Sunday, June 15, 2014

Continuing development of LED lighting

It's been a couple of months since I've posted anything on this blog.  During that time I've been working on my Japanese Ntrak module quite a bit and also completing some DCC decoder installations.

Where I left off last time was that I had found a great little panel on ebay that contained 48 SMD LED's and that is intended to use as replacement interior dome lighting for vehicles.  Then I tested them by taking a series of photos of one of the Ntrak modules with different color locomotive, freight cars, and building to determine if the colors would come out true.

Another thing that got accomplished with the LED panels was they got installed in the travel trailer and in May we took a little trip and they worked out quite well.   One thing I've been aware of is that women are much more critical of the color temperature of lighting and with the lights in the trailer meeting with approval of both Nona and a woman friend of ours,  I have more confidence that these little panels are going to be good for the layout.

I mentioned that I got these on ebay.  Buying them in packs of 10 gets the price down to about $2.00 per panel.  There are both the white and warm white types.  I intend to use the warm white type for the layout.  At that price point, you can't expect the best quality control.  About one out of 10 of these have the red and black wires backwards which is easy to correct.

Using these small panels, I wanted to have a way to mount them in groups which could be customized depending on the area to be covered.  Most of these will be mounted under cabinets which might be of different widths.  In the area where I am starting there are four 30 inch wide cabinets each with a pair of 15 inch wide doors.  So for this first section, I came up with a 14 inch long module holding 5 LED panels and built 8 of these to match that section of cabinets.  One of these units is shown in the photo below.

This next photo shows some of the construction details.  The mounting brackets are made from brass strip and angled so that the light is not shining in the operators eyes.  The angle is only slight so the vertical space needed for the lights won't change much.  The angle can also be adjusted by bending the brass mounting brackets.  The planned 3 inch valance placed along the bottom of the cabinets will cover the height of the modules.  Notice how the second panel from the left is wired backwards.  That is how I corrected for the ones that were wired backwards on the panel.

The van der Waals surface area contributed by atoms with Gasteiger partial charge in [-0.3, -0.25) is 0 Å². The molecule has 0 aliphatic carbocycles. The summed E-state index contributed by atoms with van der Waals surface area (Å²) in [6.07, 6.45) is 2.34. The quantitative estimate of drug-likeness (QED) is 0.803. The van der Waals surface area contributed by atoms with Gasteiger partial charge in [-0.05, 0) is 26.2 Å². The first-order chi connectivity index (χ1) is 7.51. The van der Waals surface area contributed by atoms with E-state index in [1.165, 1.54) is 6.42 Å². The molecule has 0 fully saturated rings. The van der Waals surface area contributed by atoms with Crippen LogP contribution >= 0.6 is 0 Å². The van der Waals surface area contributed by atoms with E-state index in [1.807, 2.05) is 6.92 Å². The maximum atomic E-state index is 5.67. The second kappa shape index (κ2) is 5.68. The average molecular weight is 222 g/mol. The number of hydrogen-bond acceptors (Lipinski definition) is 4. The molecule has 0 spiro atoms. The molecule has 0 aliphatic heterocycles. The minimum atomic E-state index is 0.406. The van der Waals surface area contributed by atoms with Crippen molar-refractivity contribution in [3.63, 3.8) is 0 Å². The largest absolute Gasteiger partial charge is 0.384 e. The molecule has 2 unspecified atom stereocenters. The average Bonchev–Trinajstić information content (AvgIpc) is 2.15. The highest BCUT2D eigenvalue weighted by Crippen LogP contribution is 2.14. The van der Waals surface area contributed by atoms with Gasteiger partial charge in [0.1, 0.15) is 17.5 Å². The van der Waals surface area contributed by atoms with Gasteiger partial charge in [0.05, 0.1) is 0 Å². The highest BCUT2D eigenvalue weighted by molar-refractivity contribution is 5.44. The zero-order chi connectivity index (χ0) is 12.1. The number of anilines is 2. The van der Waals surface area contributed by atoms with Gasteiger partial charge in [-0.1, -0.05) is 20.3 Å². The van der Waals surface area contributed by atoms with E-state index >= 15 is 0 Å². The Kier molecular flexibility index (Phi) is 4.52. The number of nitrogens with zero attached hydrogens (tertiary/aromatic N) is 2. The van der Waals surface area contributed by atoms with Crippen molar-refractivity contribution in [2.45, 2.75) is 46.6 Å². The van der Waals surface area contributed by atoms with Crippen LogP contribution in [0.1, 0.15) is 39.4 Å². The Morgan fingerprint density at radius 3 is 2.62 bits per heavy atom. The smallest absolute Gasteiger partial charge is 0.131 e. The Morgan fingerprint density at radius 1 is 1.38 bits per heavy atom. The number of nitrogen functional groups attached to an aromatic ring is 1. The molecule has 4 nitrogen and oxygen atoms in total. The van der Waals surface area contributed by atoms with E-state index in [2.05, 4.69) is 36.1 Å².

Some calculations

Now that I've got an idea of how to use these LED panels, I needed to determine how many it will eventually take to light the entire layout, how much they will cost, how much power they will consume, what type and how many power supplies will it take to light them all up.

First the cost:
The planned visible mainline run which would receive full lighting is 62 feet.  At 4 panels per foot thats 248 panels needed.  That's over 11,000 indiviual LED's !  At $2.00 per panel, it's going to run about $500.00 spent over time.

Then the Electrical:
I had measured the current drawn by a single 48 LED panel at 75ma with 12 volts applied.  With 5 panels on each of these modules, a single module would draw 375ma.   8 modules on this 10 ft section of layout would then draw 3 amps.  I've seen a lot of laptop power supplies on line and in my local electronics surplus store rated at 5 amps and my next step will be to pick up one of those to try it out on this first section of lighting.


  1. Those are interesting looking panels! I think your sample shots from the last post looked pretty good too. Keep us posted on how everything comes together.

  2. Hi Karl and thanks for being the first one to comment on this new layout blog. I will keep updating as I progress and look forward to seeing what you come up with in your new location.